It'll help keep your healthy eating plan on track. We asked fitness blogger Siobhan O'Hagan how to do it.
“Meal Prep basically means preparing some or all of your meals in advance,” explains fitness blogger Siobhan O’Hagan. “This could be on the Sunday for the week ahead, in the evening for the next day or even in the morning for the day head. Usually it just means making meals in bulk, storing it in Tupperware and putting it in the fridge or freezer. It can even be as simple as dividing nuts into smaller bags for portion control. If you are trying to control exactly what is going into your body, it is essential.”
“When you are prepared, you are a lot less likely to go for unhealthy options for meals or snacks. It means you can control what food you are having in advance. Plus it’s actually much cheaper, especially when you eat a lot – like me!”
“This can vary depending on how creative you are in the kitchen but it can be as quick as boiling your rice for 10 minutes while you fry your chicken in coconut oil and seasoning. You can even have several meals going at once. For example you could have sweet potato and veg roasting in the oven while you are steaming fish on the hob. It can be done in less than an hour. The time consuming part is actually the planning, shopping and unfortunately the cleaning. Initially, it is tedious but it becomes second nature and when you don’t have to cook or clean any more during the week it is worth it.”
You’ll need to know what you’re going to eat for the next seven days. “Plan breakfast, lunch, dinner and snacks and try keep it consistent for the week,” recommends Siobhan. “Note any social lunches or dinners you have to go to and work around it. Look at the menu in advance and plan your choice. When you have planned in advance you are a lot less likely to stray.”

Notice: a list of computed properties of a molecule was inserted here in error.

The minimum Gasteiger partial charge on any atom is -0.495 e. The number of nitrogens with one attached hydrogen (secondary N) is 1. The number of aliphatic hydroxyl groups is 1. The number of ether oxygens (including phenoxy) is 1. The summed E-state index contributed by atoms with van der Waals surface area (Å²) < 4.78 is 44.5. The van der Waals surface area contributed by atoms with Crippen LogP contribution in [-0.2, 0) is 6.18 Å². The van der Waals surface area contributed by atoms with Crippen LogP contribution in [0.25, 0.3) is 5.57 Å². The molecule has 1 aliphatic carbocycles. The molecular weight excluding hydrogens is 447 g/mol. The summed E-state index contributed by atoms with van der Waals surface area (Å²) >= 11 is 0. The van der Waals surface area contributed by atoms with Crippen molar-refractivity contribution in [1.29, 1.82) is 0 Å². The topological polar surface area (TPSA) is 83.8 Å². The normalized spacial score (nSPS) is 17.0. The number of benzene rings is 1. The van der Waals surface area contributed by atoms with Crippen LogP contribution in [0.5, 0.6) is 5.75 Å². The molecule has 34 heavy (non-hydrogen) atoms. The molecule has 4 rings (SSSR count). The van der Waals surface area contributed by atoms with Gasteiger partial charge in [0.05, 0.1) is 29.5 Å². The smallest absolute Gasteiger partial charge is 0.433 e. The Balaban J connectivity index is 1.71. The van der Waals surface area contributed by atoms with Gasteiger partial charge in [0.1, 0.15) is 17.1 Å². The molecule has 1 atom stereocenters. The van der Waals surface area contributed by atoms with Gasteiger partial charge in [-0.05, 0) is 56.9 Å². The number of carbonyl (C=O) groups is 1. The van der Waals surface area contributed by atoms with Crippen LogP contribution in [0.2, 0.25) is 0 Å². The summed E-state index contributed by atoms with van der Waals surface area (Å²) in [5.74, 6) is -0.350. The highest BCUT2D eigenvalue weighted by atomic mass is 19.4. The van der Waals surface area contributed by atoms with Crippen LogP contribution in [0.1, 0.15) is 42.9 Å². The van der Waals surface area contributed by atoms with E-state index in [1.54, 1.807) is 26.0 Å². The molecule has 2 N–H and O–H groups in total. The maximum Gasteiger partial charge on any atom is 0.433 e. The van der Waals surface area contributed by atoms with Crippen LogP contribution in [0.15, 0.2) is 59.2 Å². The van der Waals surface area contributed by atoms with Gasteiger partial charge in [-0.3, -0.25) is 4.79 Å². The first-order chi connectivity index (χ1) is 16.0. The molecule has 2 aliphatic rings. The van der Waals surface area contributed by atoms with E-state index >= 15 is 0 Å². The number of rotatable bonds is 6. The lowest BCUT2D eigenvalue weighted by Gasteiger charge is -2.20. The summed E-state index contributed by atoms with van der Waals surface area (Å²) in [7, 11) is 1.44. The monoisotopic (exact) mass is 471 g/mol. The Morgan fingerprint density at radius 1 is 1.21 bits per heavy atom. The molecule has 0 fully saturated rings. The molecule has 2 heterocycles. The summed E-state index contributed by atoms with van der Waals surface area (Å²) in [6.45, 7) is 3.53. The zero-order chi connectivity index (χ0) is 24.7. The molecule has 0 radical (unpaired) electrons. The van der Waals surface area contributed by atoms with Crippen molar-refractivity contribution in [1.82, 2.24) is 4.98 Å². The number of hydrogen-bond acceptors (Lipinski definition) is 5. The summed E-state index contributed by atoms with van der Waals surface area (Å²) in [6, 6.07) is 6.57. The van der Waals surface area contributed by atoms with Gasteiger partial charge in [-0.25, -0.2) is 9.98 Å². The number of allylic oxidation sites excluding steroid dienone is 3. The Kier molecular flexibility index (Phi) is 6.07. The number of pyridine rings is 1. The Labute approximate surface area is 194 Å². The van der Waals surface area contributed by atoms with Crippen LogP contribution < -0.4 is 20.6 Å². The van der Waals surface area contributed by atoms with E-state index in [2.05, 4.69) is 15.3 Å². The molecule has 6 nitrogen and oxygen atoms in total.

You’re going to be storing a lot of food, so you’ll need something decent to store it all in. “The stronger the seal the better – especially if you like your garlic and spices like me,” says Siobhan. “Most of the large supermarkets have some.”
“Aim for each meal to have a big portion of protein,” recommends Siobhan. “You should also aim to have a big portion of greens and veg and a small portion of unprocessed carbohydrates, like sweet potato, brown rice or oats.”
Being healthy doesn’t have to be dull. “Herbs and spices are key to keep your meals interesting,” says Siobhan. “Watch out for seasonings where the main ingredient is salt or sugar. Get a spice rack and get creative to find a flavour you like.”
“I aim for up to 4 days’ worth of prepped meals to be kept in the fridge,” says Siobhan. “Longer than that and I would freeze the meals and defrost the night before. Make sure to follow food safety guidelines on freezing and reheating.”
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